Recently, Lake Ontario Waterkeeper wrote a newsletter about a waste site that Waterfront Toronto hopes to create near Cherry Beach.
We expressed concerns that the site would occupy land in the heart of Toronto's waterfront revitalization zone for the next twenty years. We noted that much of the contaminated soil that would be stockpiled on the site contains contaminants at levels well above the those that are considered safe for recreational areas.
We also expressed concerns that the Ministry of the Environment and Waterfront Toronto were going through the regulatory process in a staggered way - addressing one licence after the other, without considering the bigger picture and without in-depth public consultation.
Since we published that newsletter, Waterkeeper has met with the Ministry of the Environment and Waterfront Toronto to discuss the project. We also retained an expert to help us prepare technical comments on Waterfront Toronto's application for a licence to discharge contaminants into the air at the waste site.
You can read our consultant’s comments in detail HERE.
Lake Ontario Waterkeeper still has concerns about the potential impacts of the waste site on local air and water quality, as well as recreational and mixed-use of this precious waterfront land in the coming years.
We are confident, though, that the Ministry of the Environment will make decisions in ways that are consistent with its "Statement of Environmental Values" - the binding policy that requires the Ministry to consider the bigger picture and ensure protection of the environment when it issues approvals like the ones that Waterfront Toronto is seeking.
We are also confident that Waterfront Toronto's primary objective - waterfront revitalization - will be a huge benefit to the City of Toronto.
In our most recent submission, we note that Waterfront Toronto faces two issues. First, there is the need to find a home for soils that are being dug up today. Second, there is the need to create a long-term treatment facility so that those soils can be safely cleaned and re-used in waterfront redevelopment.
Right now, our primary concern with the proposal is that Waterfront Toronto is seeking permission to open a waste site without knowing how the soil it brings there will be managed or treated in the future.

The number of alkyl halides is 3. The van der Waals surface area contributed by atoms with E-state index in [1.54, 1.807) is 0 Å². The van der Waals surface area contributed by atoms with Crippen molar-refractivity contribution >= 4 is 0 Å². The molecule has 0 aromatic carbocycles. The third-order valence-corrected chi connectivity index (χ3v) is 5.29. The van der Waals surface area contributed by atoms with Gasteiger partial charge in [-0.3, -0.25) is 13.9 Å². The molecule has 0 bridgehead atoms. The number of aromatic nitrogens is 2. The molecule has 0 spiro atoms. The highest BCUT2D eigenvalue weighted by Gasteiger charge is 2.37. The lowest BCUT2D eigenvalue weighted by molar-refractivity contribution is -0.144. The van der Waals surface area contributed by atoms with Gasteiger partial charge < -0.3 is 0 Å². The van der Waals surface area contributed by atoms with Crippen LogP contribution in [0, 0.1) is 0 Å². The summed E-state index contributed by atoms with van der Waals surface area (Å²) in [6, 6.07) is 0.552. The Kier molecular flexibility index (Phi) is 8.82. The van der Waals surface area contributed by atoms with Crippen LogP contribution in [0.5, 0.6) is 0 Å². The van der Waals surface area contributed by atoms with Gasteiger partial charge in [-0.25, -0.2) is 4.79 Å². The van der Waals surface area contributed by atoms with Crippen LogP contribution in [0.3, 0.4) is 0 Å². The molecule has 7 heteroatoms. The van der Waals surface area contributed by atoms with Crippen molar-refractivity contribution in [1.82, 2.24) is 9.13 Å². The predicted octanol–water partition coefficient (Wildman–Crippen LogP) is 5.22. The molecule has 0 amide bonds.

If something goes wrong or if circumstances change, Torontonians could be stuck with heaps of contaminated soil sitting on our waterfront.
The air emissions licence that we have just commented on is in reference to the soil that will blow around when waste is brought to the site, dumped, moved around, and removed. The site licence that we commented on a few weeks ago is connected to the use of the land as a waste site in general.
Neither licence is connected to the actual soil treatment facility. Waterkeeper is recommending that Waterfront Toronto be given the opportunity to figure out its soil recycling plans before the Ministry of the Environment approves the use of the site as a waste facility for decades to come.
Whichever technology Waterfront Toronto chooses to use will, in turn, dictate how soil should be managed and what precautions are necessary to protect air and water. Before that decision is made, everything else is just guesswork.
Read LOW's most recent submission on air emissions here.
Read LOW's first submission on the waste site here.
Listen to Living at the Barricades:
The Clearwater River is one of Canada's remaining pristine wilderness rivers. Few places on earth have such historical, cultural, navigable, and ecological value. So why is a Canadian oil company trying to take 17,000 cubic metres of water a day from this precious river? Mark and Krystyn learn more about the taking of the Clearwater River today, with guests Andrew Nikiforuk and Ruth Kleinbub.
Music in this Show
I Want to Take You Higher by Sly and the Family Stone
Give a Little, Take a Little by Jimmy Cliff
Take Me to the River by Al Green
Take Me Home Country Roads by Toots and the Maytals